You watch us, plodding along, step after step, foot after foot. I’ve seen you watching from the sidelines as we glide through your casual acquaintance, bump and gone, swish and forward. As clever as you may be there is an irrationality in our motions that lies outside of your common understanding. Sport is irrational. Exercise is the compound interest owed on a sedentary lifestyle, paid to nature in an effort to negate the effects of offloading our survival onto a combination of our intelligence and our society. We’re fat because calories are abundant and obtainable with much less effort than is needed to use them. We our out of shape because our lives are, in general, easier than nature intended.
You, on the other hand, eat what you hunt and you use that energy to find your next meal. Sport would be wasteful. Exercise is a matter of life or death. Fitness equates to survival.
I don’t expect you to understand our strange need for motivation, then. And I realize that as you watch us, running by on the asphalt path, we are already therein motivated and you may not then witness the gaps in that state of us, at least not quite so easily. You see (or rather you don’t) that to pry ourselves from our comfortable lives and into that rational-desire but irrational-action of running sometimes takes considerable effort of will. We’d often rather not, even when we actually would. We often avoid the effort in lieu of a laundry list of excuses.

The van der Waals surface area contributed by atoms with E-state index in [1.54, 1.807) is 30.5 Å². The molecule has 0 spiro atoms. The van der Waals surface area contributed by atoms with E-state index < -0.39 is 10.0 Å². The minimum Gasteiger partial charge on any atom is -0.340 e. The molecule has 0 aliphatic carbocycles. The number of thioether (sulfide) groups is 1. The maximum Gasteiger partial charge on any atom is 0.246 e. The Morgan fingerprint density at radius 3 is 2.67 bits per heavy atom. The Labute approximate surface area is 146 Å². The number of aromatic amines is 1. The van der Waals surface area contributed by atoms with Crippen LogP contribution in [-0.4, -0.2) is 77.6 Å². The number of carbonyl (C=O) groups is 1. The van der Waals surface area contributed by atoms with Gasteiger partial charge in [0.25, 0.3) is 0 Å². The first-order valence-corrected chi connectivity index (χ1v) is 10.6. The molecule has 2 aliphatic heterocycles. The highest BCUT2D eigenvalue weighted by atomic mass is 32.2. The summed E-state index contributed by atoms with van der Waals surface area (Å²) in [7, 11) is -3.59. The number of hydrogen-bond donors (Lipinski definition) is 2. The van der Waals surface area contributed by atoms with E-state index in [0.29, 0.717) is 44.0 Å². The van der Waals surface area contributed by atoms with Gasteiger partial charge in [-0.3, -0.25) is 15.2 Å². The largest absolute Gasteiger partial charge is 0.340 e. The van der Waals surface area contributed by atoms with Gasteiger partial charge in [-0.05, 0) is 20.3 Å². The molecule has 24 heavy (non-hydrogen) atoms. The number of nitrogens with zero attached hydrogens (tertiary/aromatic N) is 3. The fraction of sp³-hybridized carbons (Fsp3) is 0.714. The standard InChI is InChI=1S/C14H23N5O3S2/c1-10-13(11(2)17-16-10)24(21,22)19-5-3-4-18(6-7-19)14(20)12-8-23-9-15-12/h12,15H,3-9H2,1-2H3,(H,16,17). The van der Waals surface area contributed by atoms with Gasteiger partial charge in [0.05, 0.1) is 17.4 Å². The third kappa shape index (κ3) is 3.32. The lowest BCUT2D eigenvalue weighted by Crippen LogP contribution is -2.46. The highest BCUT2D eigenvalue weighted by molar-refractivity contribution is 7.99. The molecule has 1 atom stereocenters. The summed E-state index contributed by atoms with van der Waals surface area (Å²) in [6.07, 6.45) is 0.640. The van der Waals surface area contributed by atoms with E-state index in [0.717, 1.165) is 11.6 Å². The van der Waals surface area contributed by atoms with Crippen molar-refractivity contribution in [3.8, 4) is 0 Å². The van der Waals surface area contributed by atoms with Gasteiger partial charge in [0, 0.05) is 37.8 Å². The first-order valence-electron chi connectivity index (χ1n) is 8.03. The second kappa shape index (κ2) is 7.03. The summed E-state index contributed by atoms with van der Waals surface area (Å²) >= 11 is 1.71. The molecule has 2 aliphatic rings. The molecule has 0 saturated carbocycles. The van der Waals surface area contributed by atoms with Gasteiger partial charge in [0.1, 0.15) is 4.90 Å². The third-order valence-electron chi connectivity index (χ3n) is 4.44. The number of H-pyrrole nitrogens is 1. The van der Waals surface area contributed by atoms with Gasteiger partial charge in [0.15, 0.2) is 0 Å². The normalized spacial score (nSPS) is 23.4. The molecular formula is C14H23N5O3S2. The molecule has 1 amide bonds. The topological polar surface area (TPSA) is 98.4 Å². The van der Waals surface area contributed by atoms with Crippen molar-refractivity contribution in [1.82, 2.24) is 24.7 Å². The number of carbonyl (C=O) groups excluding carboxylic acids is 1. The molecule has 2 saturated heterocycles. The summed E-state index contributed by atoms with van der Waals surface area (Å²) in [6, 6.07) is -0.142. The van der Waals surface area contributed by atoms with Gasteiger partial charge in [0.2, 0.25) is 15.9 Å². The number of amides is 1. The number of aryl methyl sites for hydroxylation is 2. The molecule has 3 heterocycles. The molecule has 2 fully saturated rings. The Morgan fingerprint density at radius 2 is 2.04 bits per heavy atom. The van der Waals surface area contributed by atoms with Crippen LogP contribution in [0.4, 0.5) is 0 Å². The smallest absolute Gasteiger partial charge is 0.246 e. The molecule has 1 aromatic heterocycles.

Motivation is an abstraction, after all. It is a counterbalance to the inclination against stepping out of doors and pushing the start button on our watches.
Motivation is the activation energy to counter the stationary inertia of our sedentary lives. Yet it is nothing more than an emotion. A fleeting feeling of guilt. A pesky dollop of common sense. An infraction built from inaction. The potential of a missed goal. The knowing nudge of consequence that would follow the failure of a carefully planned regimen.